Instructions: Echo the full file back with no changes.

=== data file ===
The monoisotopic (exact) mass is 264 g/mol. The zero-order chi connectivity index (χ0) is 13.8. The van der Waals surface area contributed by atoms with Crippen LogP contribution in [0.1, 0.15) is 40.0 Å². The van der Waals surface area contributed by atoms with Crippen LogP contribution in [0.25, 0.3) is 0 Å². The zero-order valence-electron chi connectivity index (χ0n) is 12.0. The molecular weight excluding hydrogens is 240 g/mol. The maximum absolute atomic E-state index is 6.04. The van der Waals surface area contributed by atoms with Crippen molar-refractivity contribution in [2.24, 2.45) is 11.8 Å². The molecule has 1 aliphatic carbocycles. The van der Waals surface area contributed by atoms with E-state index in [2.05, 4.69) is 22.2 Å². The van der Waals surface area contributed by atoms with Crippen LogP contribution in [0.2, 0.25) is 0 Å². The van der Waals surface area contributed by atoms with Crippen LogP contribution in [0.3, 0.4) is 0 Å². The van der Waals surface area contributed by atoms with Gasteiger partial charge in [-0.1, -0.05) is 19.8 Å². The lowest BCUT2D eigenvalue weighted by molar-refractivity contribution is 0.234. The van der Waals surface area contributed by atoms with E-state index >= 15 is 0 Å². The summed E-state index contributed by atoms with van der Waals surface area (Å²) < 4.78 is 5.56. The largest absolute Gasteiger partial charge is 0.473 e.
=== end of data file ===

The monoisotopic (exact) mass is 264 g/mol. The zero-order chi connectivity index (χ0) is 13.8. The van der Waals surface area contributed by atoms with Crippen LogP contribution in [0.1, 0.15) is 40.0 Å². The van der Waals surface area contributed by atoms with Crippen LogP contribution in [0.25, 0.3) is 0 Å². The zero-order valence-electron chi connectivity index (χ0n) is 12.0. The molecular weight excluding hydrogens is 240 g/mol. The maximum absolute atomic E-state index is 6.04. The van der Waals surface area contributed by atoms with Crippen molar-refractivity contribution in [2.24, 2.45) is 11.8 Å². The molecule has 1 aliphatic carbocycles. The van der Waals surface area contributed by atoms with E-state index in [2.05, 4.69) is 22.2 Å². The van der Waals surface area contributed by atoms with Crippen LogP contribution in [0.2, 0.25) is 0 Å². The van der Waals surface area contributed by atoms with Crippen LogP contribution in [0.3, 0.4) is 0 Å². The van der Waals surface area contributed by atoms with Gasteiger partial charge in [-0.1, -0.05) is 19.8 Å². The lowest BCUT2D eigenvalue weighted by molar-refractivity contribution is 0.234. The van der Waals surface area contributed by atoms with E-state index >= 15 is 0 Å². The summed E-state index contributed by atoms with van der Waals surface area (Å²) < 4.78 is 5.56. The largest absolute Gasteiger partial charge is 0.473 e.